So, your organization is redacting sensitive information, like social security numbers, out of documents prior to making them available to the public. One of the common practices used to be adding a black box over the targeted content using Word. Then, the document was converted to a PDF file using Word’s built-in converter. The resulting PDF looks perfectly redacted - after all, the content is blacked out. Everything is going great until a couple of years down the line, someone in your organization realizes that anyone can just move the black box “redaction” to uncover the social security number underneath.
This happens more often than you would think. I was on a call with a company that had done just that. They had thousands of incorrectly redacted documents and were looking for an automated solution to perform real redactions on those documents.
I came to realize that a lot of the problems around bad redactions could possibly stem from the fact that it’s not clear what real redactions really are. So, what is redaction? In PDF, redaction is the act of removing content directly from the content stream of the page. An optional piece of content is usually added in place of the removed content to indicate something has changed. This is traditionally a black box, however, it does not have to be a box, and the color does not have to be black. The important and mandatory part of redaction is that the content is permanently removed from the document.
Redaction is typically a 2 step process, with an optional 3rd step
As you can see, if those steps are not followed properly, many things can go wrong, and you might end up distributing documents that still contain sensitive information. The most common example of incorrectly redacted documents is the one that I started the article with. We focus on the optional black box that goes over the content, and don’t realize the content is still readily available in the document. What if we decide to manually select and delete the content, and then manually add a black box over it? Aside from this being a laborious process, there are some major downsides to it. A lot of tools keep versions of a document without us ever realizing that. Those versions will contain previously deleted content. Metadata can also contain previously deleted content, or references to it. Properly redacting a document will take care of all of those issues.
Another common mistake while attempting to redact a document is to change the font color of sensitive information to simply match the background. The idea is that if you can’t see the text, it’s not there. This is perhaps the least secure of all the incorrect redaction methods available. Simply selecting all the text on a page will reveal all the “hidden” text. Furthermore, this text can be searched for, and changing the font color back to a visible one is easy.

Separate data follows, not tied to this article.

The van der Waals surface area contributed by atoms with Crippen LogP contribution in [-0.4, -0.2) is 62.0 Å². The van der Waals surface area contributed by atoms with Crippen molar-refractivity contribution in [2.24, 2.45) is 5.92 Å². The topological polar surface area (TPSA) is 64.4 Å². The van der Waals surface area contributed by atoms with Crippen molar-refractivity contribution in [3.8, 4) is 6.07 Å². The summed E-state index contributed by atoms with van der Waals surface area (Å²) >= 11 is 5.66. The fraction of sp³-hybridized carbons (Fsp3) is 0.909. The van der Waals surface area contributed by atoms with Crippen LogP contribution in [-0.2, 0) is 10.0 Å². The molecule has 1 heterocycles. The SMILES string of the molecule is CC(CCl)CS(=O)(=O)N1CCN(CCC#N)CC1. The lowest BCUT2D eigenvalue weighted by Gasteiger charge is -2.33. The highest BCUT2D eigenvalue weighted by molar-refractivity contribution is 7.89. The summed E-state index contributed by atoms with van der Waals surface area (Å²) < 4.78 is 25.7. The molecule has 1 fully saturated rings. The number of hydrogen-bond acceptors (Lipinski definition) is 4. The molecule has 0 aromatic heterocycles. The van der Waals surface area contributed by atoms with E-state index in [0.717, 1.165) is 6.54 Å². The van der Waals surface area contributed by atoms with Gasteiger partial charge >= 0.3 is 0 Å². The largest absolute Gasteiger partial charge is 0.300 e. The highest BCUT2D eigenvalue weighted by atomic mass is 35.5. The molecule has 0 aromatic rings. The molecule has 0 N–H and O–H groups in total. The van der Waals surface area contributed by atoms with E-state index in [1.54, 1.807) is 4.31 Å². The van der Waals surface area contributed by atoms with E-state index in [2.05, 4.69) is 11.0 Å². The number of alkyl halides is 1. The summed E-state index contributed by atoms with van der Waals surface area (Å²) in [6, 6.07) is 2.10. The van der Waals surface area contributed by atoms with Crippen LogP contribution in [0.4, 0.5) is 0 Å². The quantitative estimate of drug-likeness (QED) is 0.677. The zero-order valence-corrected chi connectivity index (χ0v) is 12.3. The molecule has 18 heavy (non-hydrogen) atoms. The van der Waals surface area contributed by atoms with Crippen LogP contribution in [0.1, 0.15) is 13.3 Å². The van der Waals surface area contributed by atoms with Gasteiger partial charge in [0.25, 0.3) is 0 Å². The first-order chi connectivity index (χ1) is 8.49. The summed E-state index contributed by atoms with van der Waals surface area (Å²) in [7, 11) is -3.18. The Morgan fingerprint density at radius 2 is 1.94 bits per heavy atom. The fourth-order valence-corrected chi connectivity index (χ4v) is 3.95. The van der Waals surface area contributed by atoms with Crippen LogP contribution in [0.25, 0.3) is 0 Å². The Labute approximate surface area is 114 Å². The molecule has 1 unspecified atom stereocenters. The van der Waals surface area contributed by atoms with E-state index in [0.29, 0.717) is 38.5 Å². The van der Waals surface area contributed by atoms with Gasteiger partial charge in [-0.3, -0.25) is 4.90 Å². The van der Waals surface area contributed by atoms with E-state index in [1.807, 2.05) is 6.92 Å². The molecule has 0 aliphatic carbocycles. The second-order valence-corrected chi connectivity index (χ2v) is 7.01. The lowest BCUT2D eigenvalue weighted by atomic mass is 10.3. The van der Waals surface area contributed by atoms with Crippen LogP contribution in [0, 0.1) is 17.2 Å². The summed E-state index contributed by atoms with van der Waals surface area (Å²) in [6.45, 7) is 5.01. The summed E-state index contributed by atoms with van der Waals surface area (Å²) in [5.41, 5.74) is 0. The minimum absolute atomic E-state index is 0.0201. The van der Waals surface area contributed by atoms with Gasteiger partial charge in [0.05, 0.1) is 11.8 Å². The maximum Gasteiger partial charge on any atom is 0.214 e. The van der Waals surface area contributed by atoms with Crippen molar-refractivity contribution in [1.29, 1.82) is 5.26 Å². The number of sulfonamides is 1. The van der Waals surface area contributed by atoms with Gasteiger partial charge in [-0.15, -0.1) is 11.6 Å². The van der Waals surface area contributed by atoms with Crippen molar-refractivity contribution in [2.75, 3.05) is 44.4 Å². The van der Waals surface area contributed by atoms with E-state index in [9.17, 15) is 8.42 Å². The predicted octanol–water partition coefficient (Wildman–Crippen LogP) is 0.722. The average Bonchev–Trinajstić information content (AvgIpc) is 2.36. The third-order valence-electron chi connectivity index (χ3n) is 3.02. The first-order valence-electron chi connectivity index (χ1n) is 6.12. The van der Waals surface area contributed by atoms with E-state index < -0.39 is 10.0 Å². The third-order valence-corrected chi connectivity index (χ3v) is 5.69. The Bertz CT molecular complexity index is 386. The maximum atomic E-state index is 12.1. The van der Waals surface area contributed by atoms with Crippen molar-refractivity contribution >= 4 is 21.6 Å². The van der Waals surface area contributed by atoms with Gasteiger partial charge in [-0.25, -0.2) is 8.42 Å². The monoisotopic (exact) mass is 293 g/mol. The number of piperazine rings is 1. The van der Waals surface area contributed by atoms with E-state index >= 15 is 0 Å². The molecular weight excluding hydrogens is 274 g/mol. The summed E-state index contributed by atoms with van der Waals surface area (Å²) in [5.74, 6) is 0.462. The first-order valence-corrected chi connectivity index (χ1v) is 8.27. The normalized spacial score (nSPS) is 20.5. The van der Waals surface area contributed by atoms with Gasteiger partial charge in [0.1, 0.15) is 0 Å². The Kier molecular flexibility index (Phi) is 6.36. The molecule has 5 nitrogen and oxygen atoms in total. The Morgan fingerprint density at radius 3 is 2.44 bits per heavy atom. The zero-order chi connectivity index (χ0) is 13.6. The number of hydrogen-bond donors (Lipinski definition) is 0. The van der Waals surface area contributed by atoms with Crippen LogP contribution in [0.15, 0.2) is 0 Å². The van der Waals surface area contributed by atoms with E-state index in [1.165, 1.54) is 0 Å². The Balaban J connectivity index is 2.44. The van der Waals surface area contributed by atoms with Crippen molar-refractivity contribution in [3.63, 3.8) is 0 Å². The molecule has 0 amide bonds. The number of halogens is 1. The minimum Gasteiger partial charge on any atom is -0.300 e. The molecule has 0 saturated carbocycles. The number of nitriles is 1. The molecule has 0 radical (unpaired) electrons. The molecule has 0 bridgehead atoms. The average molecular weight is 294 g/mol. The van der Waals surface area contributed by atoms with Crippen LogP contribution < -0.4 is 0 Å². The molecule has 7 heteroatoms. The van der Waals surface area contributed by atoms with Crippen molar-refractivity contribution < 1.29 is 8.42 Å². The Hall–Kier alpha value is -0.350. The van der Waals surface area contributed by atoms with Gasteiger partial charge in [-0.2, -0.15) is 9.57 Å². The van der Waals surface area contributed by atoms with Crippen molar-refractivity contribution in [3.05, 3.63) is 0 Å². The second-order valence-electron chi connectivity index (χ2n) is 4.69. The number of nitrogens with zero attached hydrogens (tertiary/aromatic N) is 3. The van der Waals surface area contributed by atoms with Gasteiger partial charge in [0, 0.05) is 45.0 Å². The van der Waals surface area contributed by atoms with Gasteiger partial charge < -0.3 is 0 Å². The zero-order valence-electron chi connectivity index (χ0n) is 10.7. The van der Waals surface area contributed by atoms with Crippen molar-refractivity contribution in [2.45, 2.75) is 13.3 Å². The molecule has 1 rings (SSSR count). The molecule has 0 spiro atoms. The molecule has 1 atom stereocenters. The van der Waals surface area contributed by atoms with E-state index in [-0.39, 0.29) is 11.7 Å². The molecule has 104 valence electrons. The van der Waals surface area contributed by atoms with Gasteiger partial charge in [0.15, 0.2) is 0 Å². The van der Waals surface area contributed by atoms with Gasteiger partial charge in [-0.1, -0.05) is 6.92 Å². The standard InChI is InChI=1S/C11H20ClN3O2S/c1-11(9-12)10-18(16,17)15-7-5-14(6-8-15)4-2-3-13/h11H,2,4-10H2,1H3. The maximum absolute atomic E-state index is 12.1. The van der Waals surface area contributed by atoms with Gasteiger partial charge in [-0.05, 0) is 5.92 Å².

You want to use a tool that is designed for proper redaction. But, what if we use a tool that claims to redact a document, but does a poor job? How do you know? Such tools are more common than you would think, so let me give you some pointers on redaction:
The screenshot above is from a document redacted with a popular PDF tool. The tool not only redacted the desired information, but also text on one line above and below each redaction.
This is what this document should look like when it’s properly redacted. See image below.
What tools and methods can we use to redact PDF documents properly? Adobe Acrobat is the industry leader when it comes to end user PDF tools. It has a very comprehensive set of redaction tools. It’s the preferred and recommended tool of many US government institutions. Plus, there are great resources available that explain the redaction process in detail. You can see instructions on how to redact a PDF document using Acrobat DC here. If you are using Acrobat X, check out Rick’s Acrobat X Redaction Guide.
While Acrobat is great for redacting single documents, what happens when you want to redact batches of documents? That’s where Datalogics comes in. We offer the tool that drives Acrobat, and its redaction process – the Adobe PDF Library. We also offer another Adobe tool that can help you redact documents – Datalogics PDF Java Toolkit. Both can offer batch redaction functionality as well as an automated, but on the fly, document by document process.
Redaction is a very important tool in the document market. If performed incorrectly, sensitive information can leak to the public, potentially leading to lawsuits, scandals, etc. To avoid that, you need to make sure your documents are redacted correctly, you have the right processes in place, and are using the right tools.
For more information about redaction, contact us.
As the Marketing Coordinator for Datalogics, Emma Kaschke is responsible for internal and external communication for the company through email, press, web, advertising, and social media. Specializing in branding, design, and content creation, Emma is passionate about developing Datalogics presence both on and offline, increasing brand recognition, and growing awareness.